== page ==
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Getting the scoop on top reporters.

You're interviewing the chairman of a major company about corporate travel expenses. He senses your next question will be a tough one and attempts to change the subject.

"So," he says, "I see you're an avid sculptor and your husband went to Berkeley, my alma mater."

How did he know that? He may have hired a psychic or private detective. But it's more likely he subscribes to one of several services that provide biographical information on reporters and grades their interviewing, research and writing skills.

The latest is Press Profiles, offered since March through a Chicago public relations firm, Werle + Brimm. For $185, media-savvy corporate suits can obtain access to a database of "evaluations" of at least 200 reporters, editors and columnists.

According to Chuck Werle, a former Milwaukee Journal reporter who created Press Profiles, journalists are rated confidentially by executives they have interviewed. The ratings are done on a scale of 1 to 10 in eight categories, including accuracy, interviewing skills, writing ability, integrity, knowledge of subject and personality. The questionnaires conclude by asking if the executive can recommend "without qualifications" that others cooperate with the journalist.

Werle says the service, which has been attracting as many as four new subscribers each day, protects image-conscious corporate types from being caught off-guard.

"If you know something about the reporter, it is to your advantage," he explains. "So many times there's a hidden agenda. The unsuspecting CEO or chairman gets caught in a trap."

Werle declined to provide scores given to specific reporters in his database, although he did offer several tally sheets with the names blacked out. He says total scores have been averaging around 8, somewhat higher than he expected. Because numerous evaluations are usually submitted for each journalist, the impact of any individual ax grinder is diluted, he says.

Press Profiles is the newest, but not the only, service that rates journalists. From 1986 until last year, former Wall Street Journal Associate Editor Jude Wanniski had scored members of the national press in his annual "Media Guide." Wanniski, who left the Journal in 1978 to launch a financial consulting firm in New Jersey, says his guide offered constructive criticism of the work of hundreds of journalists. Each was rated on a four-star system based on accuracy, fairness, writing skills, consistency and other criteria.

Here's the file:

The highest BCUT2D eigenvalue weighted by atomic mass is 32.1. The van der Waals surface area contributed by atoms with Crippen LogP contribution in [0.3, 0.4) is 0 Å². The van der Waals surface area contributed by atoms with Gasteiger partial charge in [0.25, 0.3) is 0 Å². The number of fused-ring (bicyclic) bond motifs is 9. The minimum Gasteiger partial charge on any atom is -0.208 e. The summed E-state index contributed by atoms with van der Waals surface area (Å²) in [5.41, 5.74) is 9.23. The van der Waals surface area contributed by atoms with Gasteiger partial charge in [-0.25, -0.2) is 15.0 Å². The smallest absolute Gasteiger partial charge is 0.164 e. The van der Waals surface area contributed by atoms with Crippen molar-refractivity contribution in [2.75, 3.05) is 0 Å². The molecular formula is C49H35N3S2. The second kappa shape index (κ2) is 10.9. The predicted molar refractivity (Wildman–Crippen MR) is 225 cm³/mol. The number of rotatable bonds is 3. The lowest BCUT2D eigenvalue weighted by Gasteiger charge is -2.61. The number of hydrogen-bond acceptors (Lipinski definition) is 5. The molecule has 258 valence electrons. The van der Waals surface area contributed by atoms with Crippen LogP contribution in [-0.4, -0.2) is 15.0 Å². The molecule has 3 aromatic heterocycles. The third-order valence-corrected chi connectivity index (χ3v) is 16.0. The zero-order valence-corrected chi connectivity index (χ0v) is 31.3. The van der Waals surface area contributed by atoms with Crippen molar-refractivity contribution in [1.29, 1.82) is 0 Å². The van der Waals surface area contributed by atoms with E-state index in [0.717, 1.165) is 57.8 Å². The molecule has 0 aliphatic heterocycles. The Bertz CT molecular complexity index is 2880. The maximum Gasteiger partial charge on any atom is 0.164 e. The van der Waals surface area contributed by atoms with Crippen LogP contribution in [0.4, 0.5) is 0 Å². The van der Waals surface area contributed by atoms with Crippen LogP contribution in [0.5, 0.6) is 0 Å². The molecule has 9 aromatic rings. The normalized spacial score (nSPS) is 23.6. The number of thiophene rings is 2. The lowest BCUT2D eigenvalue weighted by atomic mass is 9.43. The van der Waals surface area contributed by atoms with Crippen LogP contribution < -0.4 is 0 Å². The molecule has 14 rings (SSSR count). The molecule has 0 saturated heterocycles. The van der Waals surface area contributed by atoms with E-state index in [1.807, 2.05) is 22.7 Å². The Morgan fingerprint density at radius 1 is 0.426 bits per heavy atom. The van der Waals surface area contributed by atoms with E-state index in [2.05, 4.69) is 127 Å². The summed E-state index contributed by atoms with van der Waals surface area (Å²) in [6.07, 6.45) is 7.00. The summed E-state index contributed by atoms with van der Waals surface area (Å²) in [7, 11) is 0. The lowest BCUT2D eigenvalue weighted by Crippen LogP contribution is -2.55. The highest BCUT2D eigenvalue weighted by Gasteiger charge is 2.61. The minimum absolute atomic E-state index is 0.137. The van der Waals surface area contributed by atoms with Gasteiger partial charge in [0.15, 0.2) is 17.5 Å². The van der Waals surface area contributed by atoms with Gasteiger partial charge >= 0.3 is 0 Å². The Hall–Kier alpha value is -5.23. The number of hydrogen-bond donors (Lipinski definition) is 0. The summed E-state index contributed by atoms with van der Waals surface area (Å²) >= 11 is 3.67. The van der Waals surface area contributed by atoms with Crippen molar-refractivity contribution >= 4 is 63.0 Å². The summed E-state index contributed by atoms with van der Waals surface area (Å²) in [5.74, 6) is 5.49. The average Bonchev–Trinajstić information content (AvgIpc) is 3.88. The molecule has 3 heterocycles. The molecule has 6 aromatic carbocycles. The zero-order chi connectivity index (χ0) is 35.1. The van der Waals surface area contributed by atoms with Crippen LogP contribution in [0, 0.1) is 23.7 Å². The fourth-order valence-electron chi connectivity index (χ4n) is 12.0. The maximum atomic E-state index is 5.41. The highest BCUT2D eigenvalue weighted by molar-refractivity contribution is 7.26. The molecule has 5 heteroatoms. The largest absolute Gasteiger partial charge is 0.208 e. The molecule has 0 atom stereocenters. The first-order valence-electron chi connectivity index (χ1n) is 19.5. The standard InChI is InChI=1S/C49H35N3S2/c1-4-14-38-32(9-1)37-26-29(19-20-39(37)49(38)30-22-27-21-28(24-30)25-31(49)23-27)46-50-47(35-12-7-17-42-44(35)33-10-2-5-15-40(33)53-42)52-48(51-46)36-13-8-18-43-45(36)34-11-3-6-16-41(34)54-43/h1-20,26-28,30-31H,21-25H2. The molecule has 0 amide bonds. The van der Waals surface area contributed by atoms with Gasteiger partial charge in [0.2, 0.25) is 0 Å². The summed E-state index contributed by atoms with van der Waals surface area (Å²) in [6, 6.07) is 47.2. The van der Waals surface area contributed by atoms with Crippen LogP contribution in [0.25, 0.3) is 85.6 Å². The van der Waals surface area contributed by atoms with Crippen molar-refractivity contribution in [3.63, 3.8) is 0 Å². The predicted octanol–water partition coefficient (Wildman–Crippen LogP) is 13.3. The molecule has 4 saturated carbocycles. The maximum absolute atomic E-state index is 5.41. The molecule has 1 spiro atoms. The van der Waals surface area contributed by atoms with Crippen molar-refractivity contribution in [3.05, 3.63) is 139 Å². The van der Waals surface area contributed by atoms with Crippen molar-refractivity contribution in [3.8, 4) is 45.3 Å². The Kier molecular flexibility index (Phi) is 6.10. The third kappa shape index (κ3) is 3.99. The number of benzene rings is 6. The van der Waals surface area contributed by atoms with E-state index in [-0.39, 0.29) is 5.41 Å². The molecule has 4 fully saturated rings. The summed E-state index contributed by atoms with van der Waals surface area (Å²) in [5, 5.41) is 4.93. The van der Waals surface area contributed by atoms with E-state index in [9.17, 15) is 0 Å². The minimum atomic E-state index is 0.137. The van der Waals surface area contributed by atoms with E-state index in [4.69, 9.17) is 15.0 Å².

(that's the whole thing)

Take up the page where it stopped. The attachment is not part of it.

Wanniski recently sold his guide to Forbes, although he remains an editor The 1993 edition sells for $19.95 and includes detailed critiques of the nation's 50 most important" journalists. In addition to continuing Wanniski's four-star system, the guide ranks the year's best stories and columns. Forbes also plans to begin publishing a quarterly journalism review this fall; both publications will be edited by Terry Eastland, a former editor at the Virginian-Pilot in Norfolk and one-time spokesman for the Reagan Justice Department.

Wary executives need not depend solely upon report-card guides or computer databases to keep an eye on journalists, however. Plenty of reporters are more than willing to provide information themselves.

Fax Profiles, a spin-off of a business media newsletter published by another former Journal editor, collects resumes and personal information from reporters at various outlets and sells most for $49.95 each.

The profiles include reporters' work addresses, supervisors' names, employment and education histories, phone numbers, hobbies and family members. Prospective customers are wooed with promises that the information will help them "avoid the awkward silence that can be so unnerving when you first meet an important journalist and have nothing in common to talk about."

"Journalists will pull up profiles [of a CEO] before an interview," says Dean Rotbart, who created Fax Profiles and edits the TJFR Business News Reporter. "Where does a CEO go to find out about a journalist?"

"Journalists should not be exempt from the kind of scrutiny they dispense on a daily basis," he adds. "Any professional who's there to serve the public ought not to be shy about acknowledging what his or her credentials are."

Some reporters and editors who have been profiled agree.

John Brecher, the page one editor for the Wall Street Journal whose biography is among those available from Fax Profiles, says such services likely won't hinder reporters. "What they're selling is less knowledge and access than confidence," he says. "It's not that [sources] are going to get a leg up, they just think they're going to get a leg up."

Bill Barnhart, the anonymous" Chicago Tribune finance and markets columnist whose evaluation was provided by Press Profiles (his name was blacked out, but his newspaper and title weren't), says he isn't bothered by being quantified.

"We're all subject to these sorts of things, either formally, through [services] like this, or informally, through word of mouth," he points out. "If I began to worry about it, I'd have no time to do my job."

"There's such a gulf of ignorance between the press and business," Barnhart adds. "They may think this could be the answer to their anxiety."

And Now This This

"On Friday, February 5, at 10 o'clock in the morning, I telephoned the Pentagon press office and told the colonel who answered the phone that I needed information on duplication in the armed forces. He replied: |You want the other press office.'"
COPYRIGHT 1993 University of Maryland
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Copyright 1993 Gale, Cengage Learning. All rights reserved.

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Author:Zagier, Alan
Publication:American Journalism Review
Date:Jun 1, 1993
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